Gulf News today carries, on page 41, a slightly strange advertisement for telco Du’s Unlimited Blackberry offer. The ad, which struck me as unusually weak in a market slopping over the brim with weak advertising, offers “unlimited wireless access to email, calendar, messaging and internet through seamless and secured office connectivity”. It features a sketch of two aliens looking amazed at a Blackberry, having discarded a number of other useless gadgets.
Unusually, Gulf News has also, on page 36, spanked the offer editorially. GN’s Nadia Saleem not unreasonably points out that the ‘unlimited’ Du offer is actually limited to 1 Gb of data transfer, after which usage is charged at Dhs 0.01 per kbyte (or, in other words, a cool Dhs 10 per Mbyte). When contacted about the fact that its ‘unlimited’ offer is actually limited (a slightly paradoxical thing, I’m sure most would agree), Du apparently told our Nadia, “someone might use the data access facility to download movies all day or use the mobile as a modem to transfer large amounts of data”.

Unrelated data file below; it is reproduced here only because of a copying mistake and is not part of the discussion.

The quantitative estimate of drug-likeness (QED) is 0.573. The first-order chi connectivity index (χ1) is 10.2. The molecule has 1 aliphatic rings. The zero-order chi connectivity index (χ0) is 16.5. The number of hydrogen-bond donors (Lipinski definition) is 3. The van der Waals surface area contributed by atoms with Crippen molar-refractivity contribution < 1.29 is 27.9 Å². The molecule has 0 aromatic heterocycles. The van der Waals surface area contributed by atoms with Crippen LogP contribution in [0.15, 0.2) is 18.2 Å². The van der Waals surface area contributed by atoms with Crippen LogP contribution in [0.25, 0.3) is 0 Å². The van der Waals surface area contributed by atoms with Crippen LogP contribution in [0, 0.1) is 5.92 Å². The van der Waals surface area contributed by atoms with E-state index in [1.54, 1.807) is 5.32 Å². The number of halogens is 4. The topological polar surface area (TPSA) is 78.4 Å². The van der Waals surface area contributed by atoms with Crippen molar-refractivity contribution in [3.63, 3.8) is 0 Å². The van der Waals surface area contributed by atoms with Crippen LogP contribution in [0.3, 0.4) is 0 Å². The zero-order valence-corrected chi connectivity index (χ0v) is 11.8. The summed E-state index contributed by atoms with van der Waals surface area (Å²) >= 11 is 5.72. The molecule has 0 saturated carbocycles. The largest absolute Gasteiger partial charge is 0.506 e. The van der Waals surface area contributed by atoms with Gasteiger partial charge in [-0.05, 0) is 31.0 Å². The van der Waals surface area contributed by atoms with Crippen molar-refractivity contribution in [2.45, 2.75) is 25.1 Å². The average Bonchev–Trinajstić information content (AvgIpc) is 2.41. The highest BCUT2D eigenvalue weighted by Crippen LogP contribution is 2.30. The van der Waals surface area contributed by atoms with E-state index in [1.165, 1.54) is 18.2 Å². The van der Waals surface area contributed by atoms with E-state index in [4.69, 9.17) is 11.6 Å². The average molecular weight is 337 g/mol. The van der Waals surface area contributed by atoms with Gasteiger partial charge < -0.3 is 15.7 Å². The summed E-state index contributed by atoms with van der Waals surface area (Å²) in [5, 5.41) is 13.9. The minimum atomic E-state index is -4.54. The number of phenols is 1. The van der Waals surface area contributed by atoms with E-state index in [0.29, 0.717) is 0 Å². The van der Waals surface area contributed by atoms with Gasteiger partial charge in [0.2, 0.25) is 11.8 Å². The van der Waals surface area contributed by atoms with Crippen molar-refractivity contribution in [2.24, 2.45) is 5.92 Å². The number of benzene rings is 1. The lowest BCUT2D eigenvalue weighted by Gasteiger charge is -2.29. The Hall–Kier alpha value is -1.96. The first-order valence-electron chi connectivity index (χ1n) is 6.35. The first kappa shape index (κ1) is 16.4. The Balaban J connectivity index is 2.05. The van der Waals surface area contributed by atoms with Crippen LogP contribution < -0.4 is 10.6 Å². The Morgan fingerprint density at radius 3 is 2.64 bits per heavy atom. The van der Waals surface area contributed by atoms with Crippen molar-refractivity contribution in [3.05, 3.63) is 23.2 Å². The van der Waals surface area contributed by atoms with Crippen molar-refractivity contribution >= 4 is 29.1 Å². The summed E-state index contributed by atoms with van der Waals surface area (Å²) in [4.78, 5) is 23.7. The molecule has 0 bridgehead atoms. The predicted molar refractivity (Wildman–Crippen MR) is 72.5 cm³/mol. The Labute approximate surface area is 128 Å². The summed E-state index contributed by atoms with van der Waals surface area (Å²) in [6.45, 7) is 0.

Ooh! The rotters!
Firstly, the point is surely that in today's 'always on' world, the data volume is not the charged unit in the vast majority of internet transactions. Package prices are the way forward and the amount of data used in a given package is not germane. The internet is not circuit switched - you pays for the pipe - access not volume. Operators billing volumetrically for access are sort of cheating, really. Particularly when they have mobile IP infrastructures.
That apart, I personally received something like 250Mbytes of useful* email this month, despite being on leave for three weeks of it - and the month's not over yet. If I include the junk, we're looking at a mailbox of over 300 Mbytes and I haven't started allowing for internet access, streaming video or any other cool apps or toys. So it's actually conceivable that a heavy user would actually want 1Gb of access.
What’s missing here are a few words on their advertisement to explain that they don’t actually mean unlimited when they say unlimited. Perhaps interestingly, Etisalat, the big telco, doesn’t limit its unlimited offer.
I bet the GN advertising sales boys aren’t talking to our Nads today, though...
PS: I know I said I wasn't posting for a couple of days, but I couldn't resist it...
*Useful is a relative term.